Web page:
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Three Key Takeaways.
- UCLA Defense. Let’s face it, the star of the show in most UCLA games is going to be the Bruins’ highly efficient offense, currently ranked 13th in the nation. Future pros abound and even those without professional futures are above-average offensive players. But for this team to make a run in this Tournament, they need to be able to improve upon what was a defensive slide late in the regular season. Last week in the Pac-12 Tournament, they took the first steps down that path, and they continued that today. They focused in on Tulsa’s leading scorer and rebounder James Woodard, making sure that he wouldn’t beat them, and in the deciding second half, they limited him to a single point. Down the stretch, after the Golden Hurricane had pulled to within five points, the Bruins held them to just two points over the next seven possessions and forced three turnovers along the way. The Bruins’ offense is a given; but when they turn up the defense is when they can become special.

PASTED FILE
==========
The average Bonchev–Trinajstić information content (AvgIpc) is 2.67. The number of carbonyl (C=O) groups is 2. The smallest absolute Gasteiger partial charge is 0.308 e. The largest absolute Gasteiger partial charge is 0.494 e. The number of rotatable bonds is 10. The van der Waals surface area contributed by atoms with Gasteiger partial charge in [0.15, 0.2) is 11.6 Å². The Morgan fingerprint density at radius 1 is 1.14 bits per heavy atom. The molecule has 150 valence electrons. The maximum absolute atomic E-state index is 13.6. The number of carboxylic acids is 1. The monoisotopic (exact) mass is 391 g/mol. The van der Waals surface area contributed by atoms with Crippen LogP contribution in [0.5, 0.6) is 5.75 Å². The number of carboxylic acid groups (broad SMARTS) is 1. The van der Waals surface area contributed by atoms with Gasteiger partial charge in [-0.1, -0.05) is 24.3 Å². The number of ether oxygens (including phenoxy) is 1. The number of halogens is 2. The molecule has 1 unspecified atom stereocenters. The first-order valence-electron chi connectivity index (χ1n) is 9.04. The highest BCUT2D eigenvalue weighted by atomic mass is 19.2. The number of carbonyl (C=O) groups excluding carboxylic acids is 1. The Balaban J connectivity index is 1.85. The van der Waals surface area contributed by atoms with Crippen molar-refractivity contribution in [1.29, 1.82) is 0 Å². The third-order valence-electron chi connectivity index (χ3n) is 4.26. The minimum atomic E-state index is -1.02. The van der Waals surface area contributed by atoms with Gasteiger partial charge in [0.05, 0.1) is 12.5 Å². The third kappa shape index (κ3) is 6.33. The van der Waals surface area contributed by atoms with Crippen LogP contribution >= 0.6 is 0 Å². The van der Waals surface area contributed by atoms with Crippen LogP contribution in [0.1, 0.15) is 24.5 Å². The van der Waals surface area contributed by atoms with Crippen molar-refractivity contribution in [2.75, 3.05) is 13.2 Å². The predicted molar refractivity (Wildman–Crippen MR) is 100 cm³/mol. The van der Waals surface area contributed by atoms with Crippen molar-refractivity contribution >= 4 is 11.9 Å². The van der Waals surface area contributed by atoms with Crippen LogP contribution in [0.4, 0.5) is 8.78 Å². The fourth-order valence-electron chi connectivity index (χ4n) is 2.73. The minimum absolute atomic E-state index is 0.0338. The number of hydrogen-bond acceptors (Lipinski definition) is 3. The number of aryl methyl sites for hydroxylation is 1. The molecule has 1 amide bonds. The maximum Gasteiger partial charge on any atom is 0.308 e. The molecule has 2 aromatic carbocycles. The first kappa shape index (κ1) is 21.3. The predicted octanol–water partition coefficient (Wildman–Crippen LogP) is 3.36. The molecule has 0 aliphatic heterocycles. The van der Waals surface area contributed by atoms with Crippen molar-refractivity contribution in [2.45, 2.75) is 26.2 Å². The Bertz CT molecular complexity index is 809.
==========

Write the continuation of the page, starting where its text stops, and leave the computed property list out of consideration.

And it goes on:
- Norman Powell. Of all the talented UCLA guards this season, it seems Powell – the team’s third starting guard – has flown under the radar somehow. Kyle Anderson and Jordan Adams are all-conference types, Zach LaVine earned plenty of buzz with his phenomenal start to the season; and of course, Bryce Alford has been the subject of plenty of talk. But Powell has been rock solid all year. Maybe the team’s best perimeter defender, he’s a whirlwind in transition and a more-than-capable performer in the half-court offense. And tonight, down the stretch, he was Adams’ running mate, regularly making big-time plays on the way to transition hoops. Most spectacularly, with just over four minutes left and UCLA starting to run away, Powell ran under a long Tulsa pass in the backcourt, like a free safety tracking an errant bomb, corralled the ball, tip-toed along the baseline to remain in bounds, then turned, attacked the rim and finished with the hoop and the harm to put a nail in Tulsa’s coffin. All told, UCLA outscored Tulsa 21-5 on points off of turnovers, a big part of which came off of plays by Powell and Adams. Read the rest of this entry »